Ashiatsu |


Massage technique making a deep impression

Autumn Phillips

When Jackie Braley started working as a massage therapist five years ago, she felt the pain collecting in her wrists and hands and thought to herself, “I only have 10 years of this in me.”

It would happen to her as it has to massage therapists for years: a time would come when her body couldn’t take the physical strain of rubbing tension out of people’s bodies with her fingers and thumbs, forearms and elbows. In her early 40s, Braley eventually would need to find another career.

But more than a year ago, things started to look up. Braley discovered a healthier way to massage — using her feet.

She was introduced to Ashiatsu Oriental Bar therapy, a technique for deep tissue massage that applies acupressure with the feet.

Braley’s massage therapist friend was working to update her license and asked to practice Ashiatsu on her.

“I said yes, hesitantly,” Braley said. “Honestly, I was afraid. I don’t like deep tissue work. I bruise easy.”

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She lay down on the table, not quite sure what to expect. Her friend stepped onto the table and grabbed hold of two parallel bars hanging from the ceiling. Then she stepped on Braley’s back.

“It feels a lot different than a thumb digging into your muscle,” Braley said. “The weight is spread over the whole foot. You’ll have 140 pounds of pressure on your back, but it doesn’t feel that way.”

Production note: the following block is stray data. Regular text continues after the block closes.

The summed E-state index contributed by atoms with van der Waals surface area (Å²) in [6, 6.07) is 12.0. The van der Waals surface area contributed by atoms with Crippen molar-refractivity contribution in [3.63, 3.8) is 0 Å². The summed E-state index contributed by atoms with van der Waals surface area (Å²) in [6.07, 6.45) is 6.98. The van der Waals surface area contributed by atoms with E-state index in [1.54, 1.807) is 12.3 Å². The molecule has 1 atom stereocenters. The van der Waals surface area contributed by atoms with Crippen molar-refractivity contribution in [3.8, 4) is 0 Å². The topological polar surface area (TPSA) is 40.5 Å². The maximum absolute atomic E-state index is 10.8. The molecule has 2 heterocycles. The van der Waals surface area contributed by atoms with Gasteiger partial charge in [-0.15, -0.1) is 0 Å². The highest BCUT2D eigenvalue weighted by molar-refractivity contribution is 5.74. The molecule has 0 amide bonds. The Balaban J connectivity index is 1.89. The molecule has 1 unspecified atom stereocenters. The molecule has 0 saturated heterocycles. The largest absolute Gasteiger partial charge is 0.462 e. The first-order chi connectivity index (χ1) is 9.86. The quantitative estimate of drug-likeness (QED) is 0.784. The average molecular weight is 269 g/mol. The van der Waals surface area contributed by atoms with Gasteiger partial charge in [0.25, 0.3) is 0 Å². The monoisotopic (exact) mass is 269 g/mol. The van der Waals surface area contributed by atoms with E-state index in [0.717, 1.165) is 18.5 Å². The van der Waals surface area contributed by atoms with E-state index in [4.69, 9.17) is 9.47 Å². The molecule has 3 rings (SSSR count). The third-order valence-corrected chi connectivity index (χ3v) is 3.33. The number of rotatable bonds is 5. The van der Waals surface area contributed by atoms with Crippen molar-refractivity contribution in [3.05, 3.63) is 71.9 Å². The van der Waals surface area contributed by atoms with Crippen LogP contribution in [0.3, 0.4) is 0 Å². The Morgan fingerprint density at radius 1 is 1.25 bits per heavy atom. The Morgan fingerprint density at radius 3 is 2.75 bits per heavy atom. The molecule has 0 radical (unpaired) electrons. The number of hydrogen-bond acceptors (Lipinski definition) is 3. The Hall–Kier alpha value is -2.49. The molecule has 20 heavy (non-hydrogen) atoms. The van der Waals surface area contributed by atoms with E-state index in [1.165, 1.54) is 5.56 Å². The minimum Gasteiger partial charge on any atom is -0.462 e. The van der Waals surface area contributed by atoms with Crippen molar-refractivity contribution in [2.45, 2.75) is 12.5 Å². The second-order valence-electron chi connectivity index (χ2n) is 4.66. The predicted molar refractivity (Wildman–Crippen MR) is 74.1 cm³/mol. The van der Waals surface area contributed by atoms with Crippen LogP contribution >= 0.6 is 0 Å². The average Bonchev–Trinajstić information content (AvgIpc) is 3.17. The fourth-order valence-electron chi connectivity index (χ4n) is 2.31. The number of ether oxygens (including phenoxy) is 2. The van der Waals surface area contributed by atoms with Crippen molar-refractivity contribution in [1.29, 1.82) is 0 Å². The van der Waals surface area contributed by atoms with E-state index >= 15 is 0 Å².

When she got off the massage table, she noticed that her back was free of pain and “I had more flexibility than I’d had in years,” she said. “I went back once more and decided I needed to learn (Ashiatsu) so I could do this for other people.”

Braley took a course in Denver from Ruthie Piper Hardee, the founder of the Ashiatsu technique.

Hardee accepts only certified massage therapists into her classes because of the danger to a client’s body if someone uneducated about anatomy uses the technique.

According to an article published in Massage and Bodywork Magazine about Hardee, she combined the best elements of traditional Thai massage, barefoot shiatsu from Japan and Keralite massage from southern India. Ashiatsu therapists balance on their client’s backs, using different foot strokes to apply pressure on strategic points along the muscles, supporting themselves by hanging onto wooden rods suspended from the ceiling.

“I was surprised how fast my feet gained sensitivity,” Braley said. “I would dare say that my feet are as sensitive as my hands.

Ashiatsu is new to the Yampa Valley, introduced less than a year ago by Rocky Mountain Spa in Steamboat Springs.

Adding Ashiatsu to her repertoire of abilities has improved Braley’s business — and her health, she said.

“I get really busy (at Rocky Mountain Spa),” Braley said. “In the winter, I’ll do five or six massages a day. With Ashiatsu, I can do massages all day and not have a problem.

“This helps me stay healthy, and I can probably do this well into my 60s.”

Most of her clients are trying Ashiatsu for the first time, but she has a few regulars.

“They tell me that no one has been able to get that deep on them before,” she said.

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